Standing in the aisle asking various members of the Essendon Bombers for autographs- for my friends' daughter. Sure, they would have been thinking, until I asked a couple whether they were part of the team. I guess at that point it was obvious I'm not a paid up fan (Saints, as you ask, and no it hasn't been a good evening as I write this).
Being stuck in Palm Cove and learning, contrary to the timetables, that there are no more buses home. Don't suppose it occurred to any of the halfwits who run the buses up that way but that's a bit of a problem when you've got a toddler with you, and no car seat. So we get dropped by a different bus out on the highway, half an hour's walk from Trinity Beach. Well into the night. I'm walking my pregnant wife and little toddler back along a dark road, miles from anywhere, and she wonders why I pull a random stake out of the ground and put it in the back of the stroller. Dogs, principally.
A metre of silver queenfish bolting back and forth aggressively striking at the surface popper I'm skipping over the sandbank. An explosion as they connect, then the silver bar is leaping through the air, a surreal vision, incompatible with the still rich green of the rainforest-covered mountain behind. She tows us for 15 minutes and has her revenge twice, drawing blood as I lift her back into the water and coming back in bolts of pain in my wrist over the next 2 days. She was tired, but I held her in the current and swam her patiently until she kicked free.
I kept the trevally, he was small, pan-sized, and looking the wrong side of mortality. I went down to the corner shop and got some lemon juice, before hacking at him for a while to get 2 half-decent fillets and a bunch of scraps. I had the scraps, I fed my Beloved the fillets, as fresh as fish can be, drizzled in lemon and just cooked enough that the big white flakes were coming apart. We sat in the sultry tropical night, washing the fish down with a crisp dry white. Life didn't seem so bad.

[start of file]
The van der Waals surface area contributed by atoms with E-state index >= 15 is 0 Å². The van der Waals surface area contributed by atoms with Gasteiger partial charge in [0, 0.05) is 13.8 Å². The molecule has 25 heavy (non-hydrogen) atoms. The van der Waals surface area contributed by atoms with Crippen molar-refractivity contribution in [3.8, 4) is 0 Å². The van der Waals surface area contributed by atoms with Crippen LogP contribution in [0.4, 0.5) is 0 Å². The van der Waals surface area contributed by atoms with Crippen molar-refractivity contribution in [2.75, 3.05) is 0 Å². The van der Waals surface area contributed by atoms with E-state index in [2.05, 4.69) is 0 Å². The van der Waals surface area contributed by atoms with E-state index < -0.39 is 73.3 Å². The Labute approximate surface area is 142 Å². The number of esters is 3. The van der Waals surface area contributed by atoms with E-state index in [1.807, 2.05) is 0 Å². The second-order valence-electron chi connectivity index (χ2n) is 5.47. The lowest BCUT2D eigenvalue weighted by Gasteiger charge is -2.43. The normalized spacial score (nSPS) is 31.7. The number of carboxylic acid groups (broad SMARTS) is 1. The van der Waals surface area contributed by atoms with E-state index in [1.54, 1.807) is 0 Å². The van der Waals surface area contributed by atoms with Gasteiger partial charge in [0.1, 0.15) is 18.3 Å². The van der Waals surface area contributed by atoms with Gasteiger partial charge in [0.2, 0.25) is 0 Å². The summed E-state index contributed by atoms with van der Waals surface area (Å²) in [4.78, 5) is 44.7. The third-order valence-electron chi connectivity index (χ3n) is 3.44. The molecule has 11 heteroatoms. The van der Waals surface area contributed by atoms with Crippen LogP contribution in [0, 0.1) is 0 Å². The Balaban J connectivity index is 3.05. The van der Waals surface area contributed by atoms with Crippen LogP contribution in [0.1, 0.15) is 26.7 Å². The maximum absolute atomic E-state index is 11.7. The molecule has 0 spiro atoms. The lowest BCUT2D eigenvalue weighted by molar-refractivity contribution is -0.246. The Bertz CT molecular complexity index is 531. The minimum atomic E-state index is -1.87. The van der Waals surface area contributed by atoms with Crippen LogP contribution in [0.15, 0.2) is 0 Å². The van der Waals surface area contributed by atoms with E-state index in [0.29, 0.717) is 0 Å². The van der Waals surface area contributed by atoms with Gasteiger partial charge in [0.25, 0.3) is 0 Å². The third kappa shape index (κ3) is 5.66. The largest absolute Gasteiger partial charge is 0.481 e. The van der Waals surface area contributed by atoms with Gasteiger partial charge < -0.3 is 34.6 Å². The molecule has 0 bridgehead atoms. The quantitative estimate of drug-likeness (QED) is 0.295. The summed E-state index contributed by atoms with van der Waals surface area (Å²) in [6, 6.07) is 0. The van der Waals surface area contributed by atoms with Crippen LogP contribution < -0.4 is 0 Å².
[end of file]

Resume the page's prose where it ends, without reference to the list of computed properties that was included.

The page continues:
Bear couldn't believe the pool. I dunked her a few times to get her back in the swing, she's lost a touch of confidence since we were going to swimming lessons last term. She was iffy, but hung in there. I made my way up and back, her on my shoulders, randomly 'bombing' myself under water and bouncing back up to hear her cackling with laughter. I put her on her front and swirled her around and around, singing the Blue Danube all the way while she smiled, as if to say 'you're a case, but for a dad you're ok'. Later she would point in the right direction and say 'pool, pool' and get shirty when we, inexplicably, failed to drop dinner to take her back for another round.
There were times, such as sitting on the beach, sharing half a mile of white sand with about 5 other people, warm, but not hot, the breeze in our collective hair, Bear in a state of bliss with her legs buried in sand, both of us drinking cool vanilla milkshakes, when I reached across and held Beloved's hand and Melbourne didn't make much sense at all. Life, generally, the way we normally live it made no sense at all.
The queue for Jetstar on the way home was about 200m long. I had the suitcase, all 20 odd kilos worth, kidseat (which can't be fitted to some cabs up there because they are in the process of covering the attachment rings with plastic, because dead kids matter less than stained seats, or something) and more. I was shuffling it all along. The man behind me was about 80. He started helping me, ignoring my protests and pulling the main bag along. He did this all the way down the line. We chatted about many things. We agreed Gordon Ramsay is a nasty piece of work, and that his success is emblematic of the decline of western civilisation. Yet his actions convinced me that there is good to be found around every corner.
When the pile of administration that is my work frustrates me I let my eyes glaze over and I'm back laughing in the pool, slinking into the sand, or poised, watching the surface of the Russell River...
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